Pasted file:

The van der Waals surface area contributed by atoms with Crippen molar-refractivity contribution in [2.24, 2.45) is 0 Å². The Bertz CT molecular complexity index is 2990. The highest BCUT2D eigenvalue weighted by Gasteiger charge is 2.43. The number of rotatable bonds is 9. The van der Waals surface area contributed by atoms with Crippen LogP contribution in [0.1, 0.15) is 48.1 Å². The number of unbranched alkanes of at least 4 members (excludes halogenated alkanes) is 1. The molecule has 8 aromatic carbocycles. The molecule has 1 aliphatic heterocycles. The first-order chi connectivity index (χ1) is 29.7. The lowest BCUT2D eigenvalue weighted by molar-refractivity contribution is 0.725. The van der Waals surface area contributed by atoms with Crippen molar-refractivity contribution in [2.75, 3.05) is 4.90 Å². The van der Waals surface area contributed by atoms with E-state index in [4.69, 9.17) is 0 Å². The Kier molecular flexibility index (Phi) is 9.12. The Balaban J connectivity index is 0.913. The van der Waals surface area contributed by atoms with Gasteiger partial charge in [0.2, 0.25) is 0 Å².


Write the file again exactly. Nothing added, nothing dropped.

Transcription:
The van der Waals surface area contributed by atoms with Crippen molar-refractivity contribution in [2.24, 2.45) is 0 Å². The Bertz CT molecular complexity index is 2990. The highest BCUT2D eigenvalue weighted by Gasteiger charge is 2.43. The number of rotatable bonds is 9. The van der Waals surface area contributed by atoms with Crippen LogP contribution in [0.1, 0.15) is 48.1 Å². The number of unbranched alkanes of at least 4 members (excludes halogenated alkanes) is 1. The molecule has 8 aromatic carbocycles. The molecule has 1 aliphatic heterocycles. The first-order chi connectivity index (χ1) is 29.7. The lowest BCUT2D eigenvalue weighted by molar-refractivity contribution is 0.725. The van der Waals surface area contributed by atoms with Crippen molar-refractivity contribution in [2.75, 3.05) is 4.90 Å². The van der Waals surface area contributed by atoms with E-state index in [4.69, 9.17) is 0 Å². The Kier molecular flexibility index (Phi) is 9.12. The Balaban J connectivity index is 0.913. The van der Waals surface area contributed by atoms with Gasteiger partial charge in [0.2, 0.25) is 0 Å².